Everywhere I Look. The unique Helen Garner offers us her set of essays about – well, life. Everywhere she looks there is something singular and interesting to ponder over. She’s a national treasure.
The Boy behind the Curtain. Tim Winton is possessed of a depth of perception, a wisdom, that is a little eerie. His prose is strong and beautiful, as always, in this autobiographical memoir. He’s clearly a national treasure too.
Christmas is fast approaching and most young people are looking forward to the celebrations. However, not everyone is so fortunate. To help improve this situation, the Blue Mountains Youth Council is running the Community Christmas ‘Giving Tree’ again.
Blue Mountains Youth Councillor Delilah Scott said, “The Community Christmas ‘Giving Tree’ empowers our community to come together and give to those in need.”
“Everyone needs support at times,” added Youth Councillor Benjamin McGrory, “and we hope you can help by donating gifts to help lift the spirits of young people doing it tough.”
The Community Christmas ‘Giving Tree’ is located in Springwood Library. Residents, local businesses and organisations are invited to donate a gift by Friday 16 December. Those who donate may also like to add their names to a gift tag, which will be used to decorate the tree. Donations can also be delivered to Council’s headquarters in Katoomba.
All donations received will go to the Platform Youth Services organisation, who support young people between the ages of 12-25, and will distribute the gifts to vulnerable young people, in the Blue Mountains, Penrith and Hawkesbury areas.
Teenager-friendly Christmas gifts include music items such as iTunes vouchers or headphones; movie ticket vouchers; accessories like hair clips; or clothes such as t-shirts.
Mayor, Cr Mark Greenhill, said, “The Blue Mountains Youth Council’s ‘Giving Tree’ is a good reminder about the true spirit of Christmas. Ours is a generous and caring community and I encourage you to help young people in need to have a happier Christmas.”
For further information, please contact Anita Kazis, Council’s Youth Services Development Officer on 4780 5680 or firstname.lastname@example.org. Or visit www.facebook.com/bluemountainsyouthcouncil or www.bluemountainshaveyoursay.com.au/youthcouncil
This year Springwood Library will also act as a donation point for monetary donations to the Springwood Neighbourhood Centre’s Emergency Food Fund when the Centre, located on the ground floor of the Blue Mountains Theatre and Community Hub is closed.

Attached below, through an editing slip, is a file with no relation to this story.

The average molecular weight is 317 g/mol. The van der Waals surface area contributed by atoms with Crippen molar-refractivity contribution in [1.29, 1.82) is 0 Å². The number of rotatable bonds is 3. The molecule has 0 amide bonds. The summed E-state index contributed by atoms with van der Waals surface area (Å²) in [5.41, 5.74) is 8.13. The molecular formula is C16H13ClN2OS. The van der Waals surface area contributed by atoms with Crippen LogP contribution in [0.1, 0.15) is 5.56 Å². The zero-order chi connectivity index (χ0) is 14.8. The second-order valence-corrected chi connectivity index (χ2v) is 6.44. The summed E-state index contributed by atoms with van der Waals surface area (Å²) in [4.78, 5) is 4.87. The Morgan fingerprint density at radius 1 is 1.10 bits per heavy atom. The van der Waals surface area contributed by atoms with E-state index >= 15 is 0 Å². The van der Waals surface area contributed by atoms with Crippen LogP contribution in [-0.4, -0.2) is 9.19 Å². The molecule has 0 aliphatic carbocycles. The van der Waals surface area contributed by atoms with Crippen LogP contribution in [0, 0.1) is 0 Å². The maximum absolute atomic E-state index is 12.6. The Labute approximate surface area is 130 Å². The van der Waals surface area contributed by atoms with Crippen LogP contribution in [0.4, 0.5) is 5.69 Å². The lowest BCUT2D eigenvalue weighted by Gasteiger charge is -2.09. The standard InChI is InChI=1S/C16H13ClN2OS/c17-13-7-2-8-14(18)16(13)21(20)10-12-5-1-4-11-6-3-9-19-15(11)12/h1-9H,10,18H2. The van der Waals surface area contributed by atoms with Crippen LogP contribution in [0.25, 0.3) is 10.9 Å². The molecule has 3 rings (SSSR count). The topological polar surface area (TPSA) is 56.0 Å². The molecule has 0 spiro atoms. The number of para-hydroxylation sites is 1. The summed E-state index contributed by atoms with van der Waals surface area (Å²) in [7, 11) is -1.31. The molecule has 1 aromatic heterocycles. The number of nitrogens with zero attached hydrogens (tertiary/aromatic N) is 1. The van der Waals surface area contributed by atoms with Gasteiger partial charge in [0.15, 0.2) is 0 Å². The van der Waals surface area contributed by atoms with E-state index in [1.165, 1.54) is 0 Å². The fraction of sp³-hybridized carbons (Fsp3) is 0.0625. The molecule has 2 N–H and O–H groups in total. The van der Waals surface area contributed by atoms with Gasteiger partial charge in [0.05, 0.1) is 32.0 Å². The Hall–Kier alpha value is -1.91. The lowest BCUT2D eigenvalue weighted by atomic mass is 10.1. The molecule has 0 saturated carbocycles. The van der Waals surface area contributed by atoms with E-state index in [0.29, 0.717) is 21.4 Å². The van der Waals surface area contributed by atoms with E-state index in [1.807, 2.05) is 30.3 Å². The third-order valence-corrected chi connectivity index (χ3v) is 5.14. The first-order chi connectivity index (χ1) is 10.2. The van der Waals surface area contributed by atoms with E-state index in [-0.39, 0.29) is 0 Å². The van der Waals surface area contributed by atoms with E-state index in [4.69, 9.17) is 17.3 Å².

Monetary donations should be in a sealed envelope.
The act of reading is a particularly joyful one for many people, regardless of what is being read, and is the perfect way to achieve or enhance the joyfulness expected at this time of year. Joy may, for you, be watching the Dr Who Christmas special, playing board games with the family, or cooking up a storm using cookbooks released in time for the giving season.
Share your love of reading with children over some beautifully illustrated picture books, discuss the books that bring you the most joy with your book club, or at your office Christmas party, where cheesy eighties’ music plays.
Feel the joy with Underwater Dogs by Seth Casteel, and laugh at others’ expense with cat shaming. Continue laughing with P. G. Wodehouse or David Sedaris. If you find yourself becoming overwhelmed, pull out the pencils and start colouring, or get crafty in any way that takes your fancy.
Get back to nature, out on a bushwalk or watching David Attenborough documentaries, or explore non-fiction books about joy, happiness and motivation.
A date for your diary : There will be a twitter discussion on 20th December (no-one will remember on the 27th!) starting at 11am and 8.00pm Australian Eastern Daylight Savings (Summer) Time. 6.00pm Singapore Standard Time, 12.00 noon Central European Summer Time, 9am – 11am; 2pm – 4pm; 6pm – 8pm BST. Note this is a staggered discussion.
Use the tags #joyread and #rwpchat as you discuss the reading, watching playing that is your experience of #joyread, so others can join in the conversation too.